What is striking is not simply that Greenwalk and Malkin are perhaps the two loudest voices criticizing Daschle, but that both draw the same three conclusions from this weekend's Times story.
- Daschle Shouldn't Influence White House Glenn Greenwald condemned Daschle's involvement in drafting policy "The co-op plan which Daschle is
advocating to Obama and which the White House and Senate Democrats are
now leaning towards 'happens to dovetail with the interests of many
[Daschle's] clients, like the insurance giant UnitedHealth and the
Tennessee Hospital Association.' What a weird coincidence; it's like
those companies won a Bingo game."
Michelle Malkin considered Daschle an indictment of "back-scratching and Beltway business as usual" in Obama's White House. "Daschle is just another privileged Corporate Shill for Hope and Change," she wrote. "Like I always say: When government grows, corruption flows. And both Democrat and Republican Beltway creatures are guilty of providing the fertilizer."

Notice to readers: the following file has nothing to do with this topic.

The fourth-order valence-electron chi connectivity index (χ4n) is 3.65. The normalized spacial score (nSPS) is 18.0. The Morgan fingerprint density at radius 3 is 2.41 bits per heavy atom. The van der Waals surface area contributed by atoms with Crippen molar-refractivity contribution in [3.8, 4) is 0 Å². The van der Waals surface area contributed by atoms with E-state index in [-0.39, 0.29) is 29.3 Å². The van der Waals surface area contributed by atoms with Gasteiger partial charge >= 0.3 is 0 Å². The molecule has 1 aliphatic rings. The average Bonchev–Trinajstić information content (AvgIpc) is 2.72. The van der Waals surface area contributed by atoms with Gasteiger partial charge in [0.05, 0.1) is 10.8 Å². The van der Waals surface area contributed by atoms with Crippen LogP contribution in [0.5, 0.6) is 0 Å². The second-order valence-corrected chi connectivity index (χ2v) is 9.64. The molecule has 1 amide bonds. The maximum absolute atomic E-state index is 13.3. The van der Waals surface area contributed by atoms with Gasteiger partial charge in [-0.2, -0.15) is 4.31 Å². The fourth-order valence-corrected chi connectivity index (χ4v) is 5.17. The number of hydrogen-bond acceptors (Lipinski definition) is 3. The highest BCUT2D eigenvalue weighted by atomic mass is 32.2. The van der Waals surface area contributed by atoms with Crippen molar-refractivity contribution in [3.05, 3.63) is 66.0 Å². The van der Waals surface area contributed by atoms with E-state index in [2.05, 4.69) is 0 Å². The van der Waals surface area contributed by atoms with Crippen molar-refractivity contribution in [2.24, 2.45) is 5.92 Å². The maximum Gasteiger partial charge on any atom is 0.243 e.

- Daschle-Inspired Bill No Good Greenwald,
who advocated for a public option, said the health care bill was on its
way to becoming "nothing more than a glorified bailout of the insurance
industries, which is exactly what will happen if 50 million people are
forced by law to buy their products with no cost-control mechanism but
ample government subsidies." Greenwald called a bill without the public
option "nothing but a gigantic gift to the health insurance industry."
Malkin agreed, citing a Los Angeles Times report on the impact that the currently planned reform would have on insurance companies. Summarising, she wrote, "Health insurers respond to Obamacare negotiations: 'It’s a bonanza!'"
- Obama-Friendly Media Buries Story Greenwald
wrote, "There's an intense race underway to see who will be crowned the
Woodward of the Obama administration -- the sycophantic media pet who
will be given access and scoops in exchange for as acting as
subservient water-carrier for the White House." Greenwald criticized
several high-profile liberal pundits for taking Obama's side on dumping
the public option, including Jonathan Alter and Richard Wolffe of
Newsweek, The New Yorker's Ryan Lizza, and Time's Joe Klein.
Malkin has been a vociferous critic of the mainstream media, which she considered an outright ally of the Obama White House. They work together, according to Malkin, to create "Obamacare/MSM theater" that promotes Obama's health care reform. "The Democrats’ government health care takeover plans are flailing," she wrote. "What to do? What to do? Enlist every willing MSM lackey, of course."